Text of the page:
Kaashmora, Gokul (2016, India). This is not a Bollywood film, but a Tamil-language movie, so Kollywood. I’ve definitely seen Tollywood films (both Bengali and Telugu-language), but I don’t think I’ve seen any Kollywood films before. Anyway, Kaashmora is from Chennai and Wikipedia describes it as a “supernatural action comedy”, which isn’t far off the mark. The title refers to a TV celebrity ghost-hunter, who is actually a complete fake. A young woman wants to study him for her doctoral thesis. The two of them, plus a handful of relatives, all of whom, it transpires, were born under the same star sign, end up in a haunted palace – where centuries before a princess ran away with her lover, a prince of a rival kingdom, but was brought back by the king’s war hero general… who then murders the king, seizes the throne and takes the princess as his wife. But she kills him, but is killed by him. The two of them, plus twelve henchmen, have been haunting the palace ever since. And now Kaashamora, the doctoral student and assorted relatives, all born under the sing, are present ad the general can use them to lift the curse. Kaashmora starts out as a comedy, but the flashback explaining the back-story is a complete CGI action fest, and when all the principals are in the haunted palace, there’s CGI flying around all over the place, and it’s all quite gruesome but also very funny. Perhaps the film is over-long, but then Indian films do run longer than Western ones. I enjoyed it. Worth seeing.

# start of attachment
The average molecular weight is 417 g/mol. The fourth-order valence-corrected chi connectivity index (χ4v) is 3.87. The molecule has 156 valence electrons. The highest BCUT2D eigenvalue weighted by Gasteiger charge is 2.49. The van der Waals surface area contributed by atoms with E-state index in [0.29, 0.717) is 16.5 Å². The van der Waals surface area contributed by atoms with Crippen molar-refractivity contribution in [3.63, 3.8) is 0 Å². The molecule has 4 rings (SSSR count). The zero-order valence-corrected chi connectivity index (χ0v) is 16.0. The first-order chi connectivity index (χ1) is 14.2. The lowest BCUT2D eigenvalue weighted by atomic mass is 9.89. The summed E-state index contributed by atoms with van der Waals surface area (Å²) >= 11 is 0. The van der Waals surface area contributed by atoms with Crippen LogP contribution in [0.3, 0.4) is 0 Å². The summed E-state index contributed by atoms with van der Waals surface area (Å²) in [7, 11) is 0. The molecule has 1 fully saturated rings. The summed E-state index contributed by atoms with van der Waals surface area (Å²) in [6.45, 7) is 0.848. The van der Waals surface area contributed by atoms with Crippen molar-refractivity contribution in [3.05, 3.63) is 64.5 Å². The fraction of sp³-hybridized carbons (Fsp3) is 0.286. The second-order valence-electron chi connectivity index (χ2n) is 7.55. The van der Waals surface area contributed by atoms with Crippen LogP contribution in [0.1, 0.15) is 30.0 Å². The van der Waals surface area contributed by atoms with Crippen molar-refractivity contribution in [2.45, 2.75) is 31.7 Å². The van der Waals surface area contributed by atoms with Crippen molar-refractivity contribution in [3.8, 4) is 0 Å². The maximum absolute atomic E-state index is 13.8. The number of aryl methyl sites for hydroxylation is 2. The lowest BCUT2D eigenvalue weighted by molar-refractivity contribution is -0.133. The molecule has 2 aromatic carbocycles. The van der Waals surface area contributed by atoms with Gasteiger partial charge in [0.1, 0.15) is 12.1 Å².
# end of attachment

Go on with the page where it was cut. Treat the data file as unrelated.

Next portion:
Icebreaker, Nikolay Khomeriki (2017, Russia). Yes, I know, the DVD cover says The Icebreaker, but I’m pretty sure the credits of the version I watched simply called it Icebreaker. But then Russian doesn’t have articles anyway, so it doesn’t make any difference. The film is set in the 1980s, during the last years of the USSR. A Soviet icebreaker in the Antarctic (although I’m pretty sure at least one subtitle mistakenly referred to it as the Arctic) finds itself trapped after a close encounter with a huge iceberg. The captain is demoted, and a replacement sent out by helicopter. But the helicopter breaks down on landing, so now they’re all completely trapped. And the fuel is running out. The Soviet authorities promise a rescue mission, but they’re dragging their feet because someone in the ministry delayed the ship’s departure and that’s what ultimately created the current situation. You wouldn’t think there’d be all that much drama there – and certainly very little action – but Icebreaker manages to find plenty. I’ve no idea where they filmed it, but it looked very convincing. And it has a happy end, which actually comes as something of a surprise. The Russians have been churning out well-made commercial blockbusters for a number of years now – although, to be fair, even some of the older Soviet big budget commercial movies were worth seeing – and it’s a shame their distribution is so patchy outside the Russo-speaking world. But for Amazon Prime, I’d never have seen Icebreaker, or a number of other films like it, and even then I stumbled across it more by accident than by design. Worth seeing.